Enabling a Network for AV Communications
Video conferencing began allowing AV network traffic, but VoIP paved the way for wider acceptance of the converged network concept as a common reality. Network managers no longer say "not on my network", though are rightfully mindful of how anything impacts the mission-critical operations. We will explore a sampling of AV implementation to assure secure, effective and productive results.
Subnets and VLANs
The subnet mask is particularly confusing, especially if it isn’t the familiar 255.255.255.0. In this session, we’ll look at how the mask creates a subnet and how that differs from the idea of a virtual LAN. You will see numerous examples and hear how these are useful in AV deployments.
VDP-TCP / Ports/ Adaptive Video Streaming
UDP-TCP/Ports/and forms of IP video. This session will discuss the difference between UDP and TCP, emphasizing the difference in network characteristics that support audio and video streams using the two protocols. We’ll also cover port numbers, what they mean, and their role in configuring a firewall or proxy server. finally, we’ll look at video transport platforms that use RTP, RTSP, adaptive HTTP and WebRTC and how the related to the previous topics.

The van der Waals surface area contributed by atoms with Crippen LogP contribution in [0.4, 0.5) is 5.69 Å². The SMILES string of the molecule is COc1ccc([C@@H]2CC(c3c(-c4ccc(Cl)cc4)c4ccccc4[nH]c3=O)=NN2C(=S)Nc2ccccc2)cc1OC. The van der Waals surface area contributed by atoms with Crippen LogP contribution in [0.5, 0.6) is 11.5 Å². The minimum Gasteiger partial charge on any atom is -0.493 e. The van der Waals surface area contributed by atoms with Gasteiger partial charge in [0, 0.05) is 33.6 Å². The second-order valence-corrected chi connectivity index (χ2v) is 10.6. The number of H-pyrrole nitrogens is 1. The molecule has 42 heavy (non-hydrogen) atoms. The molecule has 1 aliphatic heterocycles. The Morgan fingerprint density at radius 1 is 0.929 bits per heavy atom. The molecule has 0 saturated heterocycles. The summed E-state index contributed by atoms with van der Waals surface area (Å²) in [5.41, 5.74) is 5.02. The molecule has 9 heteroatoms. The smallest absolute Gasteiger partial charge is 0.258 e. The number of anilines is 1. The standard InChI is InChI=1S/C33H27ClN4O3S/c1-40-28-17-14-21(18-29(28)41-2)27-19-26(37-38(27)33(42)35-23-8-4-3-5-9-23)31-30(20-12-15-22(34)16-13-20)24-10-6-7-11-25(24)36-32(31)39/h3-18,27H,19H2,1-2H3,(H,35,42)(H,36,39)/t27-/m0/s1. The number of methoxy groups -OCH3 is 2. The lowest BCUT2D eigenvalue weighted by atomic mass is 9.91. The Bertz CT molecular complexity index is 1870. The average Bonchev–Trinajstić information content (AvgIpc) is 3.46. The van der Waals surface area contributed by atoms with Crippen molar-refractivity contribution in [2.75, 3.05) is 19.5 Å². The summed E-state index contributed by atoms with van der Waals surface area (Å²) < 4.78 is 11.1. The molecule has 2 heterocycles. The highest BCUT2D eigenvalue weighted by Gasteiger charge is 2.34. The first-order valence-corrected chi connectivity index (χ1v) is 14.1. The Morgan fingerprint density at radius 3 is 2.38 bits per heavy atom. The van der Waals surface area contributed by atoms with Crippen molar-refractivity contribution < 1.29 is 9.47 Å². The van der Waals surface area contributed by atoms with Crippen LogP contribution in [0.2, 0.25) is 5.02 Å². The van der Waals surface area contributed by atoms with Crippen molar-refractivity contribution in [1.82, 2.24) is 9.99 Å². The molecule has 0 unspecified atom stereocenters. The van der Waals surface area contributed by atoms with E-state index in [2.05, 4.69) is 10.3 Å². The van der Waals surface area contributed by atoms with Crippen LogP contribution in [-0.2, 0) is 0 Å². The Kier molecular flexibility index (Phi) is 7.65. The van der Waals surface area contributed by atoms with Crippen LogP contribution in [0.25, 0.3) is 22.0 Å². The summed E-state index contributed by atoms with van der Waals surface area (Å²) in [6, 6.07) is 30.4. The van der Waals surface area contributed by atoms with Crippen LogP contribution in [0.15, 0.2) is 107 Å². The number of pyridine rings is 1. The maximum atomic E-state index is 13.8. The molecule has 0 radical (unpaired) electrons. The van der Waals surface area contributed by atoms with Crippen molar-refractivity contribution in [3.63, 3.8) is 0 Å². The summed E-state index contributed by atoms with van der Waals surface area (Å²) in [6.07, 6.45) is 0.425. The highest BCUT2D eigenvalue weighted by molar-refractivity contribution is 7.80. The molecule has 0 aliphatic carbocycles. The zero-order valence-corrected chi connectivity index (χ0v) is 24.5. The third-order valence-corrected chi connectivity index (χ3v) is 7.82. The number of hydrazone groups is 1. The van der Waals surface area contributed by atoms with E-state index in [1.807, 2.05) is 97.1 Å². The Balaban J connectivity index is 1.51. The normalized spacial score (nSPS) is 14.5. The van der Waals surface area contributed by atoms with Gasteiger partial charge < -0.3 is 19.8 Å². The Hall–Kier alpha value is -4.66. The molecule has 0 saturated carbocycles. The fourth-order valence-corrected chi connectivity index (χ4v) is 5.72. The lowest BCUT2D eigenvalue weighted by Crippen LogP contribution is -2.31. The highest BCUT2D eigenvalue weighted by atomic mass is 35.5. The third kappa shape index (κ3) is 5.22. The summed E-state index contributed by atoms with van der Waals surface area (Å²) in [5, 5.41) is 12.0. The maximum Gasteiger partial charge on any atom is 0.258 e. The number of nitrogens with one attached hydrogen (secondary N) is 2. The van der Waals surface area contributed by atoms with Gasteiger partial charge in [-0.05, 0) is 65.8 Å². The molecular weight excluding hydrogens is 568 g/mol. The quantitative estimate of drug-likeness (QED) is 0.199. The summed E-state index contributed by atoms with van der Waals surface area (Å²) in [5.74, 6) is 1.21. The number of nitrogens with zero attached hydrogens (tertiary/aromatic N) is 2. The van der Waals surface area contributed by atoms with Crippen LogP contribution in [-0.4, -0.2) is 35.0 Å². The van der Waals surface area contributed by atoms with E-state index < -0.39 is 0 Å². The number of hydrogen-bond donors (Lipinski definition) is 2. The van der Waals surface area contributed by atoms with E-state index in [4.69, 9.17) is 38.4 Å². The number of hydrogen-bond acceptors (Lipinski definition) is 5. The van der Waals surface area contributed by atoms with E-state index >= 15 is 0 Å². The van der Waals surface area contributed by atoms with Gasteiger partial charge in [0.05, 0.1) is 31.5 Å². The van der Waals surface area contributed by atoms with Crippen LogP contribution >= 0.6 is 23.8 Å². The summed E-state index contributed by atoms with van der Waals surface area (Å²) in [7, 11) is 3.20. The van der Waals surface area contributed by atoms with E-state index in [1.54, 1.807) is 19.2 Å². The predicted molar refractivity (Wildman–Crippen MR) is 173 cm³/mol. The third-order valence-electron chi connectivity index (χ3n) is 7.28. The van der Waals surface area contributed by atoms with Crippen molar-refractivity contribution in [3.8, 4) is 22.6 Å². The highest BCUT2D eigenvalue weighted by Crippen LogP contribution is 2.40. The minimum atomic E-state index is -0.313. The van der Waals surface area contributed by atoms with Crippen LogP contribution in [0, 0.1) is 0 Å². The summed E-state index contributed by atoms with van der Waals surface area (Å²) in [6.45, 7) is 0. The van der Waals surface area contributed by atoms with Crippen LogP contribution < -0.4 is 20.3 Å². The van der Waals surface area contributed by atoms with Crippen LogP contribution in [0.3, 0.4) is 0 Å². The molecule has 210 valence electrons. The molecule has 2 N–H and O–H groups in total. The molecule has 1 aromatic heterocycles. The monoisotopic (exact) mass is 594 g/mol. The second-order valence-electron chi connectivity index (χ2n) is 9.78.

IP Security Basics for AV
How are keys for encryption created and distributed? What does it mean to require a device to authenticate to the network? How secure are our AV devices? These are issues to be discussed in this session.
MPEG Transport and Multicasting
In this session, we’ll discuss the mpeg transport mechanism, the most widely used format for carrying UP video. While it was popularized for IPTV, sometimes it’s even hidden under streaming protocols used by the major vendors. Then we’ll dig into multicasting and discuss some practical concerns that seem to come up with deployments that use the mpeg transport stream. Specifically, we’ll consider some AV products that depend on mpeg transport and multicasting.